Compression molding is an effective high volume and net-shape fabrication method for aspherical lenses and precision glass optical components in general. Geometrical deviation (or curve change as often referred to in industry) incurred during heating, molding, and cooling processes is a critically important manufacturing quality parameter. In the compression glass molding process, there are many factors that could lead to curve change in final products, such as thermal expansion, stress and structural relaxation, and inhomogeneous temperature distribution inside the molding machine. In this research, an integrated numerical simulation scheme was developed to predict curve change in molded glass aspherical lenses. The geometrical deviation in the final lens shape was analyzed using both an experimental approach and a numerical simulation with a finite element method program. Specifically, numerical simulation was compared with experimental results to validate the proposed manufacturing approach. The measurements showed that the difference between numerical simulation and experimental results was less than . Based on the comparison, the mold curve was revised using numerical simulation in order to produce more accurate lens shapes. The glass lenses molded using the compensated molds showed a much better agreement with the design value than the lenses molded without compensation. It has been demonstrated in this research that numerical simulation can be used to predict the final geometrical shape of compression molded precision glass components. This research provided an opportunity for optical manufacturers to achieve a lower production cost and a shorter cycle time.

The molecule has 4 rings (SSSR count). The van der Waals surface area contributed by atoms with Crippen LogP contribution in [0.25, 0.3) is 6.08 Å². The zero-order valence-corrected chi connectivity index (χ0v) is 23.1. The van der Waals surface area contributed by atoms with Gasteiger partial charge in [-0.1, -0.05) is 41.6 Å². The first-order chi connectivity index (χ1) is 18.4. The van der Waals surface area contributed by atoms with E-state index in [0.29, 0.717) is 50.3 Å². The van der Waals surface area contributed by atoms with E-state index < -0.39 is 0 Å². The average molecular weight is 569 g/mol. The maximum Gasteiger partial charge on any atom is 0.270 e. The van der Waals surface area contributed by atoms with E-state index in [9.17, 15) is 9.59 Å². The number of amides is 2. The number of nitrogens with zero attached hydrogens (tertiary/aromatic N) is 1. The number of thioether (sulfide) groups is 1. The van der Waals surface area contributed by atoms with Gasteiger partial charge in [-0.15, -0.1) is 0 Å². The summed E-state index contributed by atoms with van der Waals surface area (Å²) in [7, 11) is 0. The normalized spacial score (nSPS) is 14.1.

Numerical Simulation Assisted Curve Compensation in Compression Molding of High Precision Aspherical Glass Lenses
Wang, F., Chen, Y., Klocke, F., Pongs, G., and Yi, A. Y. (January 23, 2009). "Numerical Simulation Assisted Curve Compensation in Compression Molding of High Precision Aspherical Glass Lenses." ASME. J. Manuf. Sci. Eng. February 2009; 131(1): 011014. https://doi.org/10.1115/1.3063652
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